Couples, children and scattered regulars in gym clothes crowd the floor. Some, like Fleury, wear samba-standard high heels; others dance in flip-flops.

“Step, step, slide,” Fleury, a personal trainer by day, instructs from the platform.

“With samba,” she says, “you got to ...” and waves her arms to each side. The students look a bit like a jumbled military unit walking in place.

Tow-headed Johnathan Konig, 2, taps his feet as he watches the class with his sister Rochelle, 5, and their grandmother. His mom is Colombian, and his dad is from Curacao.

“They love to see them dance,” Victor Konig says of his kids.

“The foreigner has much more curiosity,” says Fleury, who moved to South Florida 13 years ago from the Brazilian state of Goias. “We almost don’t have Brazilians in the class.”

Roy Rindom, 47, came to Boteco’s live samba on a Saturday in August, hearing Brazilian music and trying the three-count dance for the first time.

“I’m very Brazilian,” Rindom, who lives in Hollywood, jokes when asked where he is from.

“No, now he is Brazilian!” says Bettina Bruno, 38, of Davie. The Sao Paolo native was one of several female friends who had invited Rindom to Boteco.

Rindom was born and raised in Miami, and his grandfather owned a food market here on 79th Street - long before Boteco set up shop. But now: “The samba!” he says. “I didn’t fall!”

The corner bar just east of Biscayne Boulevard is the creation of Italian-born Angelo Angiollieri and a business partner. Angiollieri, 34, lived in Australia, Venezuela and Brazil and discovered a special affinity for what he calls the “quality of life” in Brazil.

“The Brazilian people love music with the drink,” says Angiollieri, who lives on South Beach.

Most Brazilian music in the area comes from bar bands like the ones that play at Boteco, says Souza from “Cafe Brazil.”

But full-time professional careers playing Brazilian music in South Florida are rare. Married jazz artists Rose Max and Ramatis Moraes came to Miami from Rio de Janeiro in 1993 and say it took a while for their careers to build.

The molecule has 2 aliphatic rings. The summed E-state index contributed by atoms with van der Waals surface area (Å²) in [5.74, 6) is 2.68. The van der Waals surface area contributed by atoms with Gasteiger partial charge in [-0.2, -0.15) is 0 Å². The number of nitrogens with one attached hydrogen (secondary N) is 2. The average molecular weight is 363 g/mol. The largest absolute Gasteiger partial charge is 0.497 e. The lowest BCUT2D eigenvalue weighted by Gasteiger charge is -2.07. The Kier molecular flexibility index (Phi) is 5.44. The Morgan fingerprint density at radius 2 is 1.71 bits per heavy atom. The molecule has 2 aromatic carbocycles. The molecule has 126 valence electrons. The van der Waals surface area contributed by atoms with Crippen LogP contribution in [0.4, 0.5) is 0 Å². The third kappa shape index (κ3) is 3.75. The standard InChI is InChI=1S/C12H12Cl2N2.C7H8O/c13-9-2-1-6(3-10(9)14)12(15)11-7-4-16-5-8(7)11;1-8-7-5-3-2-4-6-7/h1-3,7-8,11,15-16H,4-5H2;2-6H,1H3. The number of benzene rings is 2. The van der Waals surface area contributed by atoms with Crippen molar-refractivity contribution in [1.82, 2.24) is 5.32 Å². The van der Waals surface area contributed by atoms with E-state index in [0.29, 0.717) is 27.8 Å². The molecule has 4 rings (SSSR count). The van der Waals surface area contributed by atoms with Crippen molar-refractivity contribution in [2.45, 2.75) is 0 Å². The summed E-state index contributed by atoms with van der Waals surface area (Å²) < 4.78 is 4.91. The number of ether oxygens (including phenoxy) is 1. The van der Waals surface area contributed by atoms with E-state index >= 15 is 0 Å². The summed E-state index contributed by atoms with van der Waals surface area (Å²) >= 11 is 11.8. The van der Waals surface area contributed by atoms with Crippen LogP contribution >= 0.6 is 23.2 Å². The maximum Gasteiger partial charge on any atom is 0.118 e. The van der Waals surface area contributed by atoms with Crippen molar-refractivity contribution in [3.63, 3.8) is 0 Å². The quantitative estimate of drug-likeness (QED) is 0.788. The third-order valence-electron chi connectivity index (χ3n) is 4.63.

“I stayed one month, two, four months,” Max, who started her singing career in Rio nightclubs, says. “Sixteen years!” Moraes exclaims.

Max says they played at a Brazilian steakhouse for 3 ½ years before things started to take off. Now they tour outside Florida, spending one August weekend in Sioux Falls, S.D., for a show and the next one in Seattle for a jazz workshop.

“All the time we have good jobs,” says Moraes, a songwriter who plays guitar. “In my vision, it’s going very well.”

“My goal here is to put Brazilian music in more and more and more places, and more hearts, coracoes,” Max says.

On live samba Saturday at Boteco, the four-man band - father, son, cousin and friend - has been playing since early in the evening.

“Ela so quer, ela so pensa em namorar.” “She only wants, she only thinks about dating.”

“It’s a classic samba!” an energetic woman yells from the dance floor.

The unsmiling bartender has to lean over the bar to be heard above the loud music and chatter. The show was supposed to end at 11 p.m., he says. But at 10 after, the tempo is picking up, and the tangle of feet is still moving.